Video streaming services are changing the landscape of entertainment, maybe for the worst

Photo by Thibault Penin on Unsplash

Video streaming services have not only changed the way consumers take in entertainment but the entertainment itself, encouraging a “pump-and-dump” model on the part of producers. 

HBOMax, Disney+, Apple TV, Amazon Prime Video, Netflix; all of these Nasdaq-listed video streaming platforms are dominating the way that video entertainment is consumed. Netflix, the biggest of the lot, has over 200 million subscribers as of May this year

Streaming platforms allow for an asynchronous, mostly frictionless watching experience available from the comfort of home, making it both more difficult to stop a binge and less likely you’ll buy video entertainment in physical format. On top of that, although cinemas have done better since the beginning of the pandemic in 2020, seeing major box office successes in 2021 and well into 2022, producers are now doing exclusive releases with large streaming platforms. This creates a larger delta in terms of where film viewership and ultimately money is being funneled, encouraging more producers to make films meant for streaming rather than the theatre. 

In the past, a film had its box office sales during its initial release and a TV show had a scheduled airing on cable. More importantly, they also usually had a subsequent DVD release, which often came a few months or a year after the debut. This DVD release was a secondary source of revenue and therefore something film producers had to keep in mind. 

If you made a movie or TV series that did well in the box office or upon airing but not in terms of a physical release, it likely had a lot of hype surrounding it but wasn’t a great piece that viewers would want to physically own for repeated watches. This model encouraged films to be made that seemed to have replay value. That is, they were likely strong films. Additionally, the basically deceased market of brick and mortar stores that sell DVDs, such as Blockbuster which has one store left in Oregon, U.S., facilitated a kind of “third place” for film and TV buffs to interact, discuss, recommend and debate with each other or staff. 

Streaming platforms cancel a lot of these aspects, being more congenial to a “pump-and-dump” model. For example, Netflix’s pay structure for films or series that get their licensing fee is an upfront, lump sum payment to the writers, actors, staff and producers in exchange for infinite streaming of their product instead of box office and DVD sales or digital ownership purchases of any kind. While this isn’t necessarily the case, with the Netflix model the burden of making a film that is just as good as the hype that surrounds it is less important as future sales don’t affect revenues nearly as much.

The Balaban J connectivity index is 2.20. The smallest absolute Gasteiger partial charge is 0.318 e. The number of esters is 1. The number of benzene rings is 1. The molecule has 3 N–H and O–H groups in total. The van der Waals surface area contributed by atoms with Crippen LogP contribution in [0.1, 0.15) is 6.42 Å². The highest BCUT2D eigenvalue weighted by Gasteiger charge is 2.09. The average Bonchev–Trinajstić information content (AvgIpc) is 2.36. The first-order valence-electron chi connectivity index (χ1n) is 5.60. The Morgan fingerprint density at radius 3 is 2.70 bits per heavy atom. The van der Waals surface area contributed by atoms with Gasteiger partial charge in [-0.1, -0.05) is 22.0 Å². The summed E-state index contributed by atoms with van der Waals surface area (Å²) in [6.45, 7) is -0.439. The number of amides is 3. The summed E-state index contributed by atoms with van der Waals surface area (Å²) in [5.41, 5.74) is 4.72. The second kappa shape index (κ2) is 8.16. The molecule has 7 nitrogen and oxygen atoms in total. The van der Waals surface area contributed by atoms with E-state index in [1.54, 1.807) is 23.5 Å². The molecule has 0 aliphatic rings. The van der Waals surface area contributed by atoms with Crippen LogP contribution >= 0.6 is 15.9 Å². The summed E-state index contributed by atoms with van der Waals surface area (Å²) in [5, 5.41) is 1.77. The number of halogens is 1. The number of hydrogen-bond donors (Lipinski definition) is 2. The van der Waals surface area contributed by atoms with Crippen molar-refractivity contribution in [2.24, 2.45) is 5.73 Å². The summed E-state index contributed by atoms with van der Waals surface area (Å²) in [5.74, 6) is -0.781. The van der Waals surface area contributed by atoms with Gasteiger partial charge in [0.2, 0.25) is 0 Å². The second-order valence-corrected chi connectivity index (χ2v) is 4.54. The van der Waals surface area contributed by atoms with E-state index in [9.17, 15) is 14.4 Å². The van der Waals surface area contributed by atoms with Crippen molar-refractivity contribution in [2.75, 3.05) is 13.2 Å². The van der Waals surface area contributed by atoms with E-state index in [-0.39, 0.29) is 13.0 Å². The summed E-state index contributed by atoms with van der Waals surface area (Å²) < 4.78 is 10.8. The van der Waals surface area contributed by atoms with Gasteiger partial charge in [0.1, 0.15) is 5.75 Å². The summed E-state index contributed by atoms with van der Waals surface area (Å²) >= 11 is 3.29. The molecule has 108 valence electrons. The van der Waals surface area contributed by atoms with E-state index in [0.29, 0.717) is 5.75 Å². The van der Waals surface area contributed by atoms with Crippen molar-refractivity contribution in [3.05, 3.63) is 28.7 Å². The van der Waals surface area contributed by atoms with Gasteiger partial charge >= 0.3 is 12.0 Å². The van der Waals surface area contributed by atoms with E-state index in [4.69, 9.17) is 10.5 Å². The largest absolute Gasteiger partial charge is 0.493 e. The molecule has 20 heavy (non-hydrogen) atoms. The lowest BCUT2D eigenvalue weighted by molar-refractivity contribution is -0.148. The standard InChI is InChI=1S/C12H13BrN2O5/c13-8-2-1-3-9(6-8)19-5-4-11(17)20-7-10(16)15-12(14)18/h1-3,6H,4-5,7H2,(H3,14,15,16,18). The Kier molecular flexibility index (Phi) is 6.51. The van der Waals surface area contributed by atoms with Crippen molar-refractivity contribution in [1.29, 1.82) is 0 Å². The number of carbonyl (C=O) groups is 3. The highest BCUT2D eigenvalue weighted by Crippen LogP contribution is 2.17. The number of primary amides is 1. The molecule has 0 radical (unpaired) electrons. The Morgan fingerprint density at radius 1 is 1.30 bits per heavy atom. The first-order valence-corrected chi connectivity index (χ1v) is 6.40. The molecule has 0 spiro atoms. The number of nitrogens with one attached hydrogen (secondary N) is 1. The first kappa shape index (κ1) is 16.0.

A good example of this is 2019’s Netflix exclusive El Camino: A Breaking Bad Movie which rode on the vast popularity and love for the then six years old TV series Breaking Bad. El Camino was a massive disappointment, with actors who didn’t do much to look like how they did in the series to a meandering, half-baked plot; it was a perfect example of a fiscally strategic yet qualitatively unwarranted revival. 

This can also be seen in the dime-a-dozen Marvel TV series that are streaming exclusives as well. It’s probably not a coincidence that the Disney+ exclusive series She-Hulk has gone viral a few times now for ridiculous scenes that look like YouTube parodies such as the “She-Hulk Twerks with Megan Thee Stallion” meme. 

Essentially, video streaming services have given consumers access to seemingly endless entertainment, cutting out the sometimes pesky aspects of going out to see a movie or when watching a TV show. Annoyances such as waiting in lines or for a specific time that a show is slotted in are becoming things of the past.

All that being said, the costs associated with this may be harder to detect in the short run, including less quality material as well as less of a physical interaction with the mise-en-scène of theater and DVD releases as well as new forms of interpassivity that see large portions of students needing some kind of streaming platform in the background to be able to study

Video streaming services may be more convenient but the question to ask is if these subtler costs are worth it.

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